Similarly, General Schwarzkopf and his staff were at first puzzled by the flight of Iraqi aircraft to Iran. Was
Hussein’s regime breaking down? Was there a secret deal between Iraq and Iran, to allow Iraqi aircraft to fly ft0111 Iranian bases to attack Coalition forces- Or was Hussein trying to preserve what he could of his air force, hoping the planes sent to Iran would form the core of a postwar contingent? The answer was not clear at the time, but it might have been if General Schwarzkopf had understood Saddam Hussein’s primary goal, which was to survive a defeat with enough of his army and air force intact to hold on to power in Iraq.
U.S. strategy was clear during the Cold War: contain Soviet expansion and deter nuclear conflict. Because the strategy was clear, the purpose of intelligence also was clear: find out how Soviet forces worked and provide adequate warning of any Soviet attack. Now, U.S. strategy varies from region to region, and there is 3 tendency to use intelligence organizations trained i° threat assessment and warning as estimators of changing and uncertain political and social situations.
A better approach is to prepare U.S. military officers to anticipate enemy perceptions. In the war with Iraq, f°r example, General Schwarzkopf and his air component commander, Lieutenant General Charles Homer, were sensitive to the cultures and political views of their Arab allies. They gained that sensitivity by spending time in the region. They used their appreciation of the situation to hold together a very diverse coalition.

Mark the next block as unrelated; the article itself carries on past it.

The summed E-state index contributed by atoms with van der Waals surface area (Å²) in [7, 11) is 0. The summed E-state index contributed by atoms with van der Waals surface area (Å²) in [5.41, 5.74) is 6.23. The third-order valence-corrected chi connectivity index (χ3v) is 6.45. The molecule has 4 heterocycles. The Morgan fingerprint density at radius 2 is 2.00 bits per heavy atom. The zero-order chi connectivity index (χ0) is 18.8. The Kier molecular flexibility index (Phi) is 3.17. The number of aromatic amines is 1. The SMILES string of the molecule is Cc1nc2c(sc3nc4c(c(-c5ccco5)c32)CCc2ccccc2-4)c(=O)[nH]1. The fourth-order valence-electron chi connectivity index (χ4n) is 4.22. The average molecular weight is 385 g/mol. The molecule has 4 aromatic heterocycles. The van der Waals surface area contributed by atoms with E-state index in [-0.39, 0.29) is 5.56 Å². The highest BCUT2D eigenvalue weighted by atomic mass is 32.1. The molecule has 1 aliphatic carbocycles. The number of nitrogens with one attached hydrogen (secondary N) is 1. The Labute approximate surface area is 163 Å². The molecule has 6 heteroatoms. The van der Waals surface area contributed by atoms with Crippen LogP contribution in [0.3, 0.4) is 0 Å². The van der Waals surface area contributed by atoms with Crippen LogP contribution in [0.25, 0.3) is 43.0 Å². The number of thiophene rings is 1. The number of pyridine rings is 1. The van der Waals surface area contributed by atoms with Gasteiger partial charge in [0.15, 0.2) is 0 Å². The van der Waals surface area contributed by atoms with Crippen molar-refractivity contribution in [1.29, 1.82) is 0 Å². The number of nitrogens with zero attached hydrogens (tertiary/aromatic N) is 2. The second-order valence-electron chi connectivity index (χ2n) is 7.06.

The lesson of the Gulf War is that U.S. military leaders and planners need more exposure to areas where re' gional conflict is likely. They need to see and feel what these nations are like, and they need to understand the history of those regions considered most important by the United States. In parallel, military intelligence officers need to be exposed more to operational doctrine and procedures. Intelligence personnel need to be able to think operationally, at all levels. Only then can they understand the perspectives of and the options available to potential enemies. With this understanding, intelligence officers can serve as ideal devil’s advocates for a commander.
During the Cold War, two professionally trained forces confronted one another across the line that once divided Germany. Now, U.S. military forces may find themselves spearheading a U.N. effort or acting on behalf of the United Nations in mediating a civil war (i.e., Yugoslavia) or a civil breakdown (i.e., Somalia). If they are to perform these tasks well, U.S. officers and troops must be given the chance to learn how their opponents will think and act. They must be party to a fruitful exchange between intelligence organizations and military planners and leaders.
'E. S. Miller, War Plan Orange (Annapolis: Naval Institute Press, 1991).
Mr. Hone is currently at the Naval Air Systems Command at Arlington* Virginia. He has been a member of the faculty of the Naval War College and the Defense Systems Management College.